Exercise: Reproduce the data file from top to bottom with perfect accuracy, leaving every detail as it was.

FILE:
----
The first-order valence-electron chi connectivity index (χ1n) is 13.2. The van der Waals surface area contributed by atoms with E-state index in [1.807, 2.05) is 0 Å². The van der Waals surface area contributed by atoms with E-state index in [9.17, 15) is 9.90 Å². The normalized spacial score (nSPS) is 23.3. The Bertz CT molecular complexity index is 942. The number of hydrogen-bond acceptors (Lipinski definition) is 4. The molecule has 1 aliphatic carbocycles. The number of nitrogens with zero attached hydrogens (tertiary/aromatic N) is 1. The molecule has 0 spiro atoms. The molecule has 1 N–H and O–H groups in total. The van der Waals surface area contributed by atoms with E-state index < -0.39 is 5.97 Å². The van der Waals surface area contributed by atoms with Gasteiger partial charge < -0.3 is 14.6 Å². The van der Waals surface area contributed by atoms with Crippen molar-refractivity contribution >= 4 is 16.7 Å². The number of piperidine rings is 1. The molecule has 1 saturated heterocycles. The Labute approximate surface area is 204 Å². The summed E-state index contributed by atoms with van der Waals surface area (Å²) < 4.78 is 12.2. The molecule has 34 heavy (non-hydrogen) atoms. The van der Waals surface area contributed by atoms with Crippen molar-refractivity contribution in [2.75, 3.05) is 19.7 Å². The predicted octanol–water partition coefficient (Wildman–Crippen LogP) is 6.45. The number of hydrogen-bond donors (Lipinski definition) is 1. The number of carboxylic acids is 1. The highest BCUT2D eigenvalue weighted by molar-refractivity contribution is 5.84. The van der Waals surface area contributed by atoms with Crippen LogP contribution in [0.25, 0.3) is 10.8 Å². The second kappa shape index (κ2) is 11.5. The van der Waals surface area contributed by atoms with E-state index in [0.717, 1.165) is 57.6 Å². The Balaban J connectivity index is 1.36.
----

The first-order valence-electron chi connectivity index (χ1n) is 13.2. The van der Waals surface area contributed by atoms with E-state index in [1.807, 2.05) is 0 Å². The van der Waals surface area contributed by atoms with E-state index in [9.17, 15) is 9.90 Å². The normalized spacial score (nSPS) is 23.3. The Bertz CT molecular complexity index is 942. The number of hydrogen-bond acceptors (Lipinski definition) is 4. The molecule has 1 aliphatic carbocycles. The number of nitrogens with zero attached hydrogens (tertiary/aromatic N) is 1. The molecule has 0 spiro atoms. The molecule has 1 N–H and O–H groups in total. The van der Waals surface area contributed by atoms with E-state index < -0.39 is 5.97 Å². The van der Waals surface area contributed by atoms with Gasteiger partial charge < -0.3 is 14.6 Å². The van der Waals surface area contributed by atoms with Crippen molar-refractivity contribution >= 4 is 16.7 Å². The number of piperidine rings is 1. The molecule has 1 saturated heterocycles. The Labute approximate surface area is 204 Å². The summed E-state index contributed by atoms with van der Waals surface area (Å²) < 4.78 is 12.2. The molecule has 34 heavy (non-hydrogen) atoms. The van der Waals surface area contributed by atoms with Crippen molar-refractivity contribution in [2.75, 3.05) is 19.7 Å². The predicted octanol–water partition coefficient (Wildman–Crippen LogP) is 6.45. The number of hydrogen-bond donors (Lipinski definition) is 1. The number of carboxylic acids is 1. The highest BCUT2D eigenvalue weighted by molar-refractivity contribution is 5.84. The van der Waals surface area contributed by atoms with Crippen LogP contribution in [0.25, 0.3) is 10.8 Å². The second kappa shape index (κ2) is 11.5. The van der Waals surface area contributed by atoms with E-state index in [0.717, 1.165) is 57.6 Å². The Balaban J connectivity index is 1.36.